We find it so easy to spot the immorality of Islamic fundamentalism, but we seem to have a curious blind spot for the same sort of worldview as it is espoused in Christian fundamentalism. Neither movement would be friendly to those who dare to act and believe in ways that diverge from the approved dogma; either would be happy to see the world destroyed in order to hurry the advent of god’s kingdom as they perceive it.

This is why I and many others feel they have awakened from a long political nightmare. There are other reasons as well, but this has been the most compelling one for me: it is time to stop believing that god is on our side no matter what we decide to do, and to stop believing that war and violence are sanctioned by heaven, so long as we are fighting “evil.”

Evil is not a cosmic force. Humans invented it and perpetrate it on each other endlessly, each faction more often than not believing that theirs is the righteous cause. This is a cultural myth that needs to die, to be demystified and faced as what it is: human fallibility, greed, and aggression. Until we can see it at our own level, we cannot take proper responsibility for it, and the atrocities that we visit on ourselves in the name of Good will continue unabated.

Any step we can take away from this particular abyss is a positive step. Tonight we managed to inch our way back from a flirtation with theocracy that many of us did not realize we were engaging in, for reasons that are unclear to me, but that seem to stem from a denial that anything we are familiar with could be dangerous to us. But vigilance over the destructive forces within us may be more important to securing our freedom than we realize. For now, at least, we have eluded a particularly tenacious one.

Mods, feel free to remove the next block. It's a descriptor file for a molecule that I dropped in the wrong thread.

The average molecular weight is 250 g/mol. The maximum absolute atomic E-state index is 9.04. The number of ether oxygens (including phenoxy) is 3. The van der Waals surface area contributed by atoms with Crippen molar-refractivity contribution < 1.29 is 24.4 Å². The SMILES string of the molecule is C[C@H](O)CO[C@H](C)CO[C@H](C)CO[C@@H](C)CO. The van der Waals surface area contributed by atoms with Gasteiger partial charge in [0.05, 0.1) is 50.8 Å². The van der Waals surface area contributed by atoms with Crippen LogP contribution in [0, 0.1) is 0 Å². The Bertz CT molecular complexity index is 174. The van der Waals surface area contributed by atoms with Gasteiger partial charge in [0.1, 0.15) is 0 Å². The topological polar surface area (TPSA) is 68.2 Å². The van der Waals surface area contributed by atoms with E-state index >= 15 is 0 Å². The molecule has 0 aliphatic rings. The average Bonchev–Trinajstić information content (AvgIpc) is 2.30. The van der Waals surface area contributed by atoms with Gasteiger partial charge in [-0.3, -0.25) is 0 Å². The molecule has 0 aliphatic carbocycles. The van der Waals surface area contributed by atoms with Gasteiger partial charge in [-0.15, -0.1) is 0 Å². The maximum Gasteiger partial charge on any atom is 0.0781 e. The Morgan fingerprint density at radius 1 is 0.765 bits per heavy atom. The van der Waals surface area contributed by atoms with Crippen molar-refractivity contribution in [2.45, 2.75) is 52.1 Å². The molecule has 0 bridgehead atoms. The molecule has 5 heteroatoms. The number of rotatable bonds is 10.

Between the word and the flesh

This post is a little late, but as I may or may not have made clear the other night, my administrative day runs from about 8pm till sometime after sunrise, so to me it is still the third, and this post still counts. To demonstrate, I will most likely post my fourth post later on the fourth, local time, but to me it will be tomorrow, which is the fourth, as far as I am concerned.

If that makes sense.

Not that I am writing in order to make sense. At the moment, I am pondering three things: the US Presidential Election, the why of writing, and the state of the blogosphere as it appears to me. I do tend towards metacommentary, as you might infer from two of the three things preoccupying me. At any given time some portion of my brain is evaluating what language is doing. I mean, what it is doing in my head, what it is doing in the media, what it is doing online, what it is doing for lunch–you name it, I’m thinking about how it is talked about. This is my own fault for getting a degree in Rhetoric, but of course I chose Rhetoric because I’ve been in a death struggle with language my entire life. Ok maybe that’s not an “of course” statement: I could have chosen Rhetoric for any number of reasons. But the fact is I did choose it because language and I have been in a love/hate relationship since my first attempts to form words in my head.

But I think I’ll talk about that another day.

Right now, I cannot think of anything to add to the shitstorm of writing about the Election, not because I have had no thoughts on the subject that might be novel to someone, somewhere, but at the moment I am incapable of thinking any of them. This Election has me on pins and needles to an extent as yet unforeseen. I am not sure exactly why this is; the older I get, the worse politics seem to get, and the more important to try to influence what goes on around me. But I do not know if this is a function of age or a function of the particular–that is, wrong–direction the country has been headed over the last horrifyingly ill-advised eight years of neo-conservative rule behind our face puppet president. Whatever the cause, right this second I am unable to speak coherently on the topic.